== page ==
Court Ruled in Favor of Patient In Impermissible PHI Disclosure Lawsuit

An 11-year legal case filed after a woman’s healthcare records were released to her ex-boyfriend has at long last reached a conclusion. A jury has ruled in favor of the plaintiff.

Emily Byrne filed a lawsuit against Avery Center for Obstetrics and Gynecology, located in Westport, CT, subsequent to the release of her healthcare records to her ex-boyfriend via his attorney. Emily Byrne split up with Andro Mendoza after she found out she was with child. Mendoza used legal means to obtain Byrne’s healthcare records. His lawyers issued a subpoena to Avery Center to provide Byrne’s healthcare records and Avery Center complied with the request.

Mendoza viewed Byrne’s healthcare records and used the information to gain custody of the baby. The information was also used to harass and extort money from Byrne.

The lawsuit stated that because of the impermissible disclosure of her healthcare records, Byrne suffered from anxiety, emotional distress and trauma, and was exposed to civil cases in federal district court. She was also threatened with criminal charges by Mendoza and sustained financial losses from legal and healthcare bills.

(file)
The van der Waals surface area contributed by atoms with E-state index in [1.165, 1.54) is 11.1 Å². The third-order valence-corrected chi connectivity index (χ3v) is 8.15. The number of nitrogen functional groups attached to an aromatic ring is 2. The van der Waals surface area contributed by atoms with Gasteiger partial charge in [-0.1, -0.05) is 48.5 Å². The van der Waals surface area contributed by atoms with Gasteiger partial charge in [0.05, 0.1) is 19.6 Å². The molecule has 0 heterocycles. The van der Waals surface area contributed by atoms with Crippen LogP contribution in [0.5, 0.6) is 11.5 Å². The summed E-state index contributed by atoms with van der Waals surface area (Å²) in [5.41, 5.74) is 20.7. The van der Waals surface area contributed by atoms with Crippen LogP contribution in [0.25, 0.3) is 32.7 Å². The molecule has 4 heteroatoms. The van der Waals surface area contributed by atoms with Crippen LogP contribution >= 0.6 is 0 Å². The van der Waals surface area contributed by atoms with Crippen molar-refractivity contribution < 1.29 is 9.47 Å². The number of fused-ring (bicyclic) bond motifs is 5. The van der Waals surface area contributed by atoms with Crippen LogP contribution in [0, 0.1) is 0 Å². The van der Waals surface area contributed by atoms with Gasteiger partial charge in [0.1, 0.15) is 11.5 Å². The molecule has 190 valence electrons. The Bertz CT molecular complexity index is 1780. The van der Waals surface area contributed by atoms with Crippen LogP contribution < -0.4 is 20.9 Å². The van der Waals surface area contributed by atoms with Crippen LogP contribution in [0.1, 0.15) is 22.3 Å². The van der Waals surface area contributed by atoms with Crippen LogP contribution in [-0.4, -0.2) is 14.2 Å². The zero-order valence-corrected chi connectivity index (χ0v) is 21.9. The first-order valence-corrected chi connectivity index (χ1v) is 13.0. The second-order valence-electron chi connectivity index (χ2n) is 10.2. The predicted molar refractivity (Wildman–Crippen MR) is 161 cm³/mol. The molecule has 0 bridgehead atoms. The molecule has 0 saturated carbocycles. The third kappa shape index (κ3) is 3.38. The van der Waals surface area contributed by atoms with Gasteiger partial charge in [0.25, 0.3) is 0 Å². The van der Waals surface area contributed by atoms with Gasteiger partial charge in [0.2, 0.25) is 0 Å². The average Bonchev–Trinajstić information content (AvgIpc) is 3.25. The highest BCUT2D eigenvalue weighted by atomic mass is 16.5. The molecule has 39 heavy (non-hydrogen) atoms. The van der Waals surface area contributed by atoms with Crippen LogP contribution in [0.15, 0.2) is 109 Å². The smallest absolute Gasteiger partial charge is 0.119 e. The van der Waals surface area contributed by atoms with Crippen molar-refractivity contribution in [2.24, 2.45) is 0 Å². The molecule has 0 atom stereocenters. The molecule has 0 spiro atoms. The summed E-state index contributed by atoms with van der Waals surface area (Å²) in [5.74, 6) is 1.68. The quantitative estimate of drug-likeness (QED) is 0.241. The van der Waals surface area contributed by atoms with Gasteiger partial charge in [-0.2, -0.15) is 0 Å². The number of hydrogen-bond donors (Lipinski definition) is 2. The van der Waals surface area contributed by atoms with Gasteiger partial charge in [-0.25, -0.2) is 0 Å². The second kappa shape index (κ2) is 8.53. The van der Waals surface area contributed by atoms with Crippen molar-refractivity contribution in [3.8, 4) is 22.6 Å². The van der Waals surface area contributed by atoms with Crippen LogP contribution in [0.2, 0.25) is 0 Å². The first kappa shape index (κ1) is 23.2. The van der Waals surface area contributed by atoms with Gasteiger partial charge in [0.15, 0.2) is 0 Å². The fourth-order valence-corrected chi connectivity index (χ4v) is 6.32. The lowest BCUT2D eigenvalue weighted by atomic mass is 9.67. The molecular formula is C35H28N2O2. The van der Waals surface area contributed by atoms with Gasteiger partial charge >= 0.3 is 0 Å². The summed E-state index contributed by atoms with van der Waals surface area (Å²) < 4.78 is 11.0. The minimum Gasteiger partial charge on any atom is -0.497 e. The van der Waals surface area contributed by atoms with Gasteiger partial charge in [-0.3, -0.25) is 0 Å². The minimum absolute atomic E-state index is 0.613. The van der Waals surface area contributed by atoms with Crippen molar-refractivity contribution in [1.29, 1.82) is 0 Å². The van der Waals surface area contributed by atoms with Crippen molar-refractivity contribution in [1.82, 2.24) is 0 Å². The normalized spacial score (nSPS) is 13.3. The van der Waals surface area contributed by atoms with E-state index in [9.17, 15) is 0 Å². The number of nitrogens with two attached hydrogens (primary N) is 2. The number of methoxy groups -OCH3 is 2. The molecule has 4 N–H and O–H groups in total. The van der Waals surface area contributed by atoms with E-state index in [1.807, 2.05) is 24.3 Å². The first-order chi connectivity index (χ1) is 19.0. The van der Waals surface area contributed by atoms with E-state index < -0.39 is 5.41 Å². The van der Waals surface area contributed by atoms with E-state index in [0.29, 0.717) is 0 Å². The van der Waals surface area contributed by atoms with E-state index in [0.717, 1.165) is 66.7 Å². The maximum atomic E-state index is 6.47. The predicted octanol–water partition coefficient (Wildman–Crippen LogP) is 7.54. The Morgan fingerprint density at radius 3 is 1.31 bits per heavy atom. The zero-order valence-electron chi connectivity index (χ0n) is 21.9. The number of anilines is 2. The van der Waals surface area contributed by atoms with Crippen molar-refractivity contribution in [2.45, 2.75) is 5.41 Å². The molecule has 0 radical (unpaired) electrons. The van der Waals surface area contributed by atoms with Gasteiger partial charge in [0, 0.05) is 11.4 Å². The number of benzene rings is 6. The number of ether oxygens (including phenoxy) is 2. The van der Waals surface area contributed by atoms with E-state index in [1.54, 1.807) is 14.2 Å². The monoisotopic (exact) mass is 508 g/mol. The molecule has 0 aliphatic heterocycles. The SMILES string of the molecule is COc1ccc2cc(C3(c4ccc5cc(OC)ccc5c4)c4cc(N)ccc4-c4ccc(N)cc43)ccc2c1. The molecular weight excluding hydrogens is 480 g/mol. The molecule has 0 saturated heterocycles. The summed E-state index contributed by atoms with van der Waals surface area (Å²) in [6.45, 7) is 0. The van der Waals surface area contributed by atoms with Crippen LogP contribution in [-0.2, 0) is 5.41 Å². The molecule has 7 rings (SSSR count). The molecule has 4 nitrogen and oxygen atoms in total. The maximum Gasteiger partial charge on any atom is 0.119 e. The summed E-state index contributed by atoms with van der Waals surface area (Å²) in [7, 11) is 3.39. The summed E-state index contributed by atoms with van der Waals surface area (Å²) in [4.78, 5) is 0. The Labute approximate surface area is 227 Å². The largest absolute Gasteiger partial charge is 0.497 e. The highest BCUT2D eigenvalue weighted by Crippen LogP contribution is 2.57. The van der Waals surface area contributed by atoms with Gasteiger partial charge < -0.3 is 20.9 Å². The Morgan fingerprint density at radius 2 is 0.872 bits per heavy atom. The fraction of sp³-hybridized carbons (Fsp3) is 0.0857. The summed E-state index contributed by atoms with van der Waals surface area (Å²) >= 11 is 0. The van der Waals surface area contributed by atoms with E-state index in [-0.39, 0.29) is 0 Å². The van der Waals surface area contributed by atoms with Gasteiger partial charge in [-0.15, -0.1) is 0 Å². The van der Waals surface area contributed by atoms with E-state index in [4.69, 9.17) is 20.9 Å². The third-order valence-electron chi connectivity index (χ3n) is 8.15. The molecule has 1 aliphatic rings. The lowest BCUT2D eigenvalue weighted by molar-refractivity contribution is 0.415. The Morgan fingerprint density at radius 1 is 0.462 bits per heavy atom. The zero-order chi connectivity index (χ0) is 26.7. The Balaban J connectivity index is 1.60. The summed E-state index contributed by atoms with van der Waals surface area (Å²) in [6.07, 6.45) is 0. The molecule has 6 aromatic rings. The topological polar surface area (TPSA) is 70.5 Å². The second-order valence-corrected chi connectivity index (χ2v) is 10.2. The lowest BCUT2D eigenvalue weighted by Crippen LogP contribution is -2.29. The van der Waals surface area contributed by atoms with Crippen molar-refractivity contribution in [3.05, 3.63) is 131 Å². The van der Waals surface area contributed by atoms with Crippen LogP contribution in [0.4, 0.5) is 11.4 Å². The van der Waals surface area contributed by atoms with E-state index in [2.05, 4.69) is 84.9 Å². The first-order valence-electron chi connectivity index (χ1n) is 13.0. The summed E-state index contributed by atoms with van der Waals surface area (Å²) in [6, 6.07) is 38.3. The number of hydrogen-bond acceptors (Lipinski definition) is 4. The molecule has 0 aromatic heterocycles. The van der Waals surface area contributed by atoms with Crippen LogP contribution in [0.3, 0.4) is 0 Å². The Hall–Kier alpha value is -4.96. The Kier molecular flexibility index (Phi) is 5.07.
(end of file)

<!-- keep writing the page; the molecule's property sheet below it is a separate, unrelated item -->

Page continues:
The lawsuit claimed Avery Center breached its contract with Byrne and was negligent and violated the Health Insurance Portability and Accountability Act (HIPAA).

The case was presented before the Connecticut Supreme Court on two occasions. Avery Center tried to have the lawsuit dismissed since HIPAA does not have a private cause of action; nevertheless, the Supreme Court decided that a patient who experienced harm because of a breach of medical privacy had tort remedy. The lawsuit was then sent to the Superior Court for trial.


Simple Guidelines
Immediate PDF Download

Immediate Access

Privacy Policy

Avery Center had earlier tried to settle the lawsuit for $100,000; however, Byrne rejected the offer. Byrne wanted $1,000,000 in damages: The highest amount that the Avery Center’s insurance plan covered.

After six days of testimony, the Brigdeport Superior Court in Connecticut ruled in favor of the plaintiff and Byrne was awarded $853,000 in damages.

About Liam Johnson
Liam Johnson has produced articles about HIPAA for several years. He has extensive experience in healthcare privacy and security. With a deep understanding of the complex legal and regulatory landscape surrounding patient data protection, Liam has dedicated his career to helping organizations navigate the intricacies of HIPAA compliance. Liam focusses on the challenges faced by healthcare providers, insurance companies, and business associates in complying with HIPAA regulations. Liam has been published in leading healthcare publications, including The HIPAA Journal. Liam was appointed Editor-in-Chief of The HIPAA Guide in 2023. Contact Liam via LinkedIn: